Updated: Jul 7, 2020
Michigan’s commercial cannabis industry is still young but well on its way to greatness.
Michigan is second to California in the number of registered patients; also, Michigan
recognizes out of state patient registration cards. More huge is Michigan’s adult-use
cannabis market, because it includes the highly populated Midwest region.
Effective June 22, 2020, Michigan adopted permanent rules combining commercial medical
and adult-use regulations, which extended:
● Prequalification from 1-year to 2-years
● Timeframe for secure transporters from 48 to 96 hours
● Delivery to delivery dispatch by keeping vehicle inventory
● Remediation protocols for chemical residue and microbials and retesting
● No testing requirement for grower if sold to processor to make concentrates
● Use of botanical terpenes
The State of Michigan commissioned a March 2020 study by Michigan State University: THE MARKET FOR AND ECONOMIC IMPACT OF THE ADULT-USE RECREATIONAL MARIJUANA INDUSTRY IN MICHIGAN, by William Knudson, Ph.D. Steven Miller, Ph.D.;
"[It] estimated … [annual] retail sales … [will climb] to $3 billion with a total economic impact in excess of $7.8 billion. Employment … is estimated to be 13,500 with a total economic impact on employment in the state of 23,700. Total tax revenue raised is $495.7 million of which $298.6 million is excise taxes and $197.1 million are in the form of sales taxes."
Weekly recreational sales (over $10 million) recently exceeded medical sales (under $10 million). $150 million in recreational use cannabis products have been sold since legal sales began December 1, 2019.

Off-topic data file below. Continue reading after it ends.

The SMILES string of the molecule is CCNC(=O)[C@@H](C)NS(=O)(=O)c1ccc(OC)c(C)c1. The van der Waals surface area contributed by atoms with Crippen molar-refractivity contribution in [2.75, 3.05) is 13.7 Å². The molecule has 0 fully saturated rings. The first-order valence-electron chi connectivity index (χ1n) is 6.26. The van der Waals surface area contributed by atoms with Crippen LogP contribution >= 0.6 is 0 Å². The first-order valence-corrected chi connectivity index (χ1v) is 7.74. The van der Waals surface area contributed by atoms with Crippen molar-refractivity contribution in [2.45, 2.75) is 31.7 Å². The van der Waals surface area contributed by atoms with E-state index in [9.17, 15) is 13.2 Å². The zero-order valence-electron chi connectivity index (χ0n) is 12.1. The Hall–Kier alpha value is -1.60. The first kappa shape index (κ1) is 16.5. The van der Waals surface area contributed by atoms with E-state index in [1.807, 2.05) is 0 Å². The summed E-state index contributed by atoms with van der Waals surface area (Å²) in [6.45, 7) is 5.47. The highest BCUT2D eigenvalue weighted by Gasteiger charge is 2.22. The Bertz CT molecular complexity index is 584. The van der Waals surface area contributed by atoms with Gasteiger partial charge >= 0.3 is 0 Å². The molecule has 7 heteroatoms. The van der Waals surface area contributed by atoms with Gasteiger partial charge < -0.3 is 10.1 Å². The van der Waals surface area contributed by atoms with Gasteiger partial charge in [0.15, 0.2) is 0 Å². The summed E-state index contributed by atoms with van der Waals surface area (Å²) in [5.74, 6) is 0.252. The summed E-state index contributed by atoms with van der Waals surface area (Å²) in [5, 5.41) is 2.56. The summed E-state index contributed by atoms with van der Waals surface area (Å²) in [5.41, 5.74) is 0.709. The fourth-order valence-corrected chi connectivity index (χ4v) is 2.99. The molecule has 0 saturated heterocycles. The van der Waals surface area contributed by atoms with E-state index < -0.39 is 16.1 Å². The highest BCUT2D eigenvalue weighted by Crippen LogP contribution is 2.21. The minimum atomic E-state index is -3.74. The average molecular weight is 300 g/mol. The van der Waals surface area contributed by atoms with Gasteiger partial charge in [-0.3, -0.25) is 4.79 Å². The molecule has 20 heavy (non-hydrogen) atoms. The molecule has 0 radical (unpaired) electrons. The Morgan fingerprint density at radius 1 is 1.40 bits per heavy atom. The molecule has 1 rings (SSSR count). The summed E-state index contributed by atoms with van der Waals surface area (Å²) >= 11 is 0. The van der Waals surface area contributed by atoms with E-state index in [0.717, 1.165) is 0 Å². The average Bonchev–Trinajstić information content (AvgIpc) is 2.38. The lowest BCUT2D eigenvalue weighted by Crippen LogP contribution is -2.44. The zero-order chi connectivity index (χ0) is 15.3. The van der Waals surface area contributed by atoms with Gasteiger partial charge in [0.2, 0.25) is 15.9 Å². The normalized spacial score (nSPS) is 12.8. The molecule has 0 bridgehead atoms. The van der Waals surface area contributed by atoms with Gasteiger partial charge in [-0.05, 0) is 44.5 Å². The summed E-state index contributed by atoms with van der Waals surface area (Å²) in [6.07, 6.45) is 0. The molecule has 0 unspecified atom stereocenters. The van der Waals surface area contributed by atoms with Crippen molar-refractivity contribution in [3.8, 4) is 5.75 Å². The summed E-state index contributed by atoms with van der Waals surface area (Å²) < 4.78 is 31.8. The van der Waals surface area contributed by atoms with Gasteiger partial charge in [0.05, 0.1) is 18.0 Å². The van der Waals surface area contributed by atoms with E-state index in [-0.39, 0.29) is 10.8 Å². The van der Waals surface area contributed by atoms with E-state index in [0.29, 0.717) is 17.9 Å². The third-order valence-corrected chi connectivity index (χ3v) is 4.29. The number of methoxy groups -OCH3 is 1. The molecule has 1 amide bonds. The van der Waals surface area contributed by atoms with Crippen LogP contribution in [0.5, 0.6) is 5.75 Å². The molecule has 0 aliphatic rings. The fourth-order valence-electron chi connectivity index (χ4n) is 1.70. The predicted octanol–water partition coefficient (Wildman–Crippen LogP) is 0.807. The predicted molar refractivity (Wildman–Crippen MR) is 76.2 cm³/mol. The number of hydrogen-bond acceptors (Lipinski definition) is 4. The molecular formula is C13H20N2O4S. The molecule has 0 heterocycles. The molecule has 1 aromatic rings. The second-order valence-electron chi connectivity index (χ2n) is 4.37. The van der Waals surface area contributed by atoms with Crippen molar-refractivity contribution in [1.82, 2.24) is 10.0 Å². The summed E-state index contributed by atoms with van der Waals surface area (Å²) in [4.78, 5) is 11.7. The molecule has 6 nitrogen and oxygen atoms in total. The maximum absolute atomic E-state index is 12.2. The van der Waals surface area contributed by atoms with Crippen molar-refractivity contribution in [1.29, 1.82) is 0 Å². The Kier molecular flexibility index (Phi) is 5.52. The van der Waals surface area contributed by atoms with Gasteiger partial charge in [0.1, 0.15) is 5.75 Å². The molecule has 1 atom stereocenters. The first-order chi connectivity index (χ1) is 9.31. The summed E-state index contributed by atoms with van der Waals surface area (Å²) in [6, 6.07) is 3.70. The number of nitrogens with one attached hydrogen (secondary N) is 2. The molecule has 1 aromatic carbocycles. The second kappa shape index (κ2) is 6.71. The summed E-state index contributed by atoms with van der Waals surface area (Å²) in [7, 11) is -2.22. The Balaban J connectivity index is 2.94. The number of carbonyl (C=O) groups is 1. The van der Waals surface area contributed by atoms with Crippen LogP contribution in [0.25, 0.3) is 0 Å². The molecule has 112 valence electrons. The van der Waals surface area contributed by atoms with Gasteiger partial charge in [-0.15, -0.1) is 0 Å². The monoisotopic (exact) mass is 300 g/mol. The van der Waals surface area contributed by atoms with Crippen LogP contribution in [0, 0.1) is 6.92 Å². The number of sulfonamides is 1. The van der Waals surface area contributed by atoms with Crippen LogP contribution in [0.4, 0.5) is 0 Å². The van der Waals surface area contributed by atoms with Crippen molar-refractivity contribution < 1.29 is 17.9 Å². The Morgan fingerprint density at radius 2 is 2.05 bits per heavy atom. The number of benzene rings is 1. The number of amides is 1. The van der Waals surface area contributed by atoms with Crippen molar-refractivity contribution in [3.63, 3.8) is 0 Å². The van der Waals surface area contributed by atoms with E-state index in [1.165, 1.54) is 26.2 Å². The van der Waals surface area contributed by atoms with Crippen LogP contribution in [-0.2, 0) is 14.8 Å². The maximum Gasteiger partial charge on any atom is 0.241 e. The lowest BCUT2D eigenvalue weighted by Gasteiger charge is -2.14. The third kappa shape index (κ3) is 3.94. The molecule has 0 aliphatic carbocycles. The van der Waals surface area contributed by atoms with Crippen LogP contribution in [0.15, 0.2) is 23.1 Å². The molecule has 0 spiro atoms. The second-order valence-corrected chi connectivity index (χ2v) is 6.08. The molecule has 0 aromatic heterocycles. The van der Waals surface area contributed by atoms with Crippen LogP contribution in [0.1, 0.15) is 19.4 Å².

The coalition that put the adult-use law on the ballot in 2016, (Cannabis Counsel founder Matthew Abel and I were members of MILegalize, the grassroot partner) opened licensing for the many, not restricted to the few like in many other states; no oligopoly here. Also, allocations of tax revenue were created as follows:
"...for at least two years, to provide $20 million annually … researching the efficacy of marihuana in treating the medical conditions of United States armed services veterans and preventing veteran suicide. Upon appropriation, unexpended balances must be allocated as follows:
(a) 15% to municipalities in which a marihuana retail store or a marihuana
microbusiness is located …;
(b) 15% to counties in which a marihuana retail store or a marihuana
microbusiness is located ...;
(c) 35% for K-12 education; and
(d) 35% to fix roads.
Michigan’s huge market size and industry expertise make it especially attractive for investment.